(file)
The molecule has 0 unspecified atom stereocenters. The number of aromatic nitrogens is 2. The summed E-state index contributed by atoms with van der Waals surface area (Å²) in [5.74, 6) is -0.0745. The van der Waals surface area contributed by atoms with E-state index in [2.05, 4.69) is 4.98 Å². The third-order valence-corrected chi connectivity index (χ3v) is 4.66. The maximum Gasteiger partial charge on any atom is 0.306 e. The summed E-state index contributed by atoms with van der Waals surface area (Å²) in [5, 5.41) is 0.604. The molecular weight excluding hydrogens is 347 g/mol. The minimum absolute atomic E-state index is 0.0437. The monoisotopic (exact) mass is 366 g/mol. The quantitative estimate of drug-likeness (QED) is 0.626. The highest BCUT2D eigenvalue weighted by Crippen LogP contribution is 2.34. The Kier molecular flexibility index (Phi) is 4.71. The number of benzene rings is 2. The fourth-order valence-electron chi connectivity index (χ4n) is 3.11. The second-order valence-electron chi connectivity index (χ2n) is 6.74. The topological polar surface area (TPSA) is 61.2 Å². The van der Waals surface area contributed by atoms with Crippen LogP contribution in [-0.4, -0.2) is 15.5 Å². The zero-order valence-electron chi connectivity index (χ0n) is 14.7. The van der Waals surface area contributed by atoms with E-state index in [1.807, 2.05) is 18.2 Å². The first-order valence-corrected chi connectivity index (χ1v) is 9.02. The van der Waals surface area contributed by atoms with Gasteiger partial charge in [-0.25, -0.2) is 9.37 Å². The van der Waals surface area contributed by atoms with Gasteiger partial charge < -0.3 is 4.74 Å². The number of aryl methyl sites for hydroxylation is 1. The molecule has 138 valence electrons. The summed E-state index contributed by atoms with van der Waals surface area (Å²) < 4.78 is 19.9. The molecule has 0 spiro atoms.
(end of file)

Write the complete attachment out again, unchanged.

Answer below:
The molecule has 0 unspecified atom stereocenters. The number of aromatic nitrogens is 2. The summed E-state index contributed by atoms with van der Waals surface area (Å²) in [5.74, 6) is -0.0745. The van der Waals surface area contributed by atoms with E-state index in [2.05, 4.69) is 4.98 Å². The third-order valence-corrected chi connectivity index (χ3v) is 4.66. The maximum Gasteiger partial charge on any atom is 0.306 e. The summed E-state index contributed by atoms with van der Waals surface area (Å²) in [5, 5.41) is 0.604. The molecular weight excluding hydrogens is 347 g/mol. The minimum absolute atomic E-state index is 0.0437. The monoisotopic (exact) mass is 366 g/mol. The quantitative estimate of drug-likeness (QED) is 0.626. The highest BCUT2D eigenvalue weighted by Crippen LogP contribution is 2.34. The Kier molecular flexibility index (Phi) is 4.71. The number of benzene rings is 2. The fourth-order valence-electron chi connectivity index (χ4n) is 3.11. The second-order valence-electron chi connectivity index (χ2n) is 6.74. The topological polar surface area (TPSA) is 61.2 Å². The van der Waals surface area contributed by atoms with Crippen LogP contribution in [-0.4, -0.2) is 15.5 Å². The zero-order valence-electron chi connectivity index (χ0n) is 14.7. The van der Waals surface area contributed by atoms with E-state index in [1.807, 2.05) is 18.2 Å². The first-order valence-corrected chi connectivity index (χ1v) is 9.02. The van der Waals surface area contributed by atoms with Gasteiger partial charge in [-0.25, -0.2) is 9.37 Å². The van der Waals surface area contributed by atoms with Gasteiger partial charge < -0.3 is 4.74 Å². The number of aryl methyl sites for hydroxylation is 1. The molecule has 138 valence electrons. The summed E-state index contributed by atoms with van der Waals surface area (Å²) < 4.78 is 19.9. The molecule has 0 spiro atoms.